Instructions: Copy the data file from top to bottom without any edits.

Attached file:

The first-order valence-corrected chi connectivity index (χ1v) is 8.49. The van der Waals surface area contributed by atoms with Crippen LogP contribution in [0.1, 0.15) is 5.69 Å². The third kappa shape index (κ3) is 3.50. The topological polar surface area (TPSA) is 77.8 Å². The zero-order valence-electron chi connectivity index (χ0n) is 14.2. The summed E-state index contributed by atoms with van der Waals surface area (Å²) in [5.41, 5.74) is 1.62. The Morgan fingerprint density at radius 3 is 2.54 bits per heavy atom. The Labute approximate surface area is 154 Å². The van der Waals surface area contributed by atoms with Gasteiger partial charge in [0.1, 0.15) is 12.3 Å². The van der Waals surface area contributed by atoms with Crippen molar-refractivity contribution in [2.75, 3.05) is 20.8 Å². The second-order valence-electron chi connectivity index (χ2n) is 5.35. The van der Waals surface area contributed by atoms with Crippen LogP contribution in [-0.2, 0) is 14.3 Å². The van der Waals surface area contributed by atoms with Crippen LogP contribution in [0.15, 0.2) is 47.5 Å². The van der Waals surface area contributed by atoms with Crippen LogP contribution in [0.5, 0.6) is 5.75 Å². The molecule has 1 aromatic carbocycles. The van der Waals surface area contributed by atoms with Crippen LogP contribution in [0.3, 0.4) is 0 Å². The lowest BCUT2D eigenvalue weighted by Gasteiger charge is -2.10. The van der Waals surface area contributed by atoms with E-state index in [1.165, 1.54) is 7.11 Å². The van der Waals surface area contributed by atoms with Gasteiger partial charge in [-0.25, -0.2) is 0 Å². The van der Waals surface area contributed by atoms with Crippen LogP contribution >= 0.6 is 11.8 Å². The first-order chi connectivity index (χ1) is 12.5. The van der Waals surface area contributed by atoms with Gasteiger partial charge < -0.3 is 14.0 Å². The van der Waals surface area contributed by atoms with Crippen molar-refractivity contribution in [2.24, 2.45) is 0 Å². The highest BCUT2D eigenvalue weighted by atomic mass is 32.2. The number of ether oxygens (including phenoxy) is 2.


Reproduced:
The first-order valence-corrected chi connectivity index (χ1v) is 8.49. The van der Waals surface area contributed by atoms with Crippen LogP contribution in [0.1, 0.15) is 5.69 Å². The third kappa shape index (κ3) is 3.50. The topological polar surface area (TPSA) is 77.8 Å². The zero-order valence-electron chi connectivity index (χ0n) is 14.2. The summed E-state index contributed by atoms with van der Waals surface area (Å²) in [5.41, 5.74) is 1.62. The Morgan fingerprint density at radius 3 is 2.54 bits per heavy atom. The Labute approximate surface area is 154 Å². The van der Waals surface area contributed by atoms with Gasteiger partial charge in [0.1, 0.15) is 12.3 Å². The van der Waals surface area contributed by atoms with Crippen molar-refractivity contribution in [2.75, 3.05) is 20.8 Å². The second-order valence-electron chi connectivity index (χ2n) is 5.35. The van der Waals surface area contributed by atoms with Crippen LogP contribution in [-0.2, 0) is 14.3 Å². The van der Waals surface area contributed by atoms with Crippen LogP contribution in [0.15, 0.2) is 47.5 Å². The van der Waals surface area contributed by atoms with Crippen LogP contribution in [0.5, 0.6) is 5.75 Å². The molecule has 1 aromatic carbocycles. The van der Waals surface area contributed by atoms with Crippen LogP contribution in [0.3, 0.4) is 0 Å². The lowest BCUT2D eigenvalue weighted by Gasteiger charge is -2.10. The van der Waals surface area contributed by atoms with E-state index in [1.165, 1.54) is 7.11 Å². The van der Waals surface area contributed by atoms with Gasteiger partial charge in [-0.25, -0.2) is 0 Å². The van der Waals surface area contributed by atoms with Crippen LogP contribution >= 0.6 is 11.8 Å². The first-order chi connectivity index (χ1) is 12.5. The van der Waals surface area contributed by atoms with Gasteiger partial charge < -0.3 is 14.0 Å². The van der Waals surface area contributed by atoms with Crippen molar-refractivity contribution in [2.24, 2.45) is 0 Å². The highest BCUT2D eigenvalue weighted by atomic mass is 32.2. The number of ether oxygens (including phenoxy) is 2.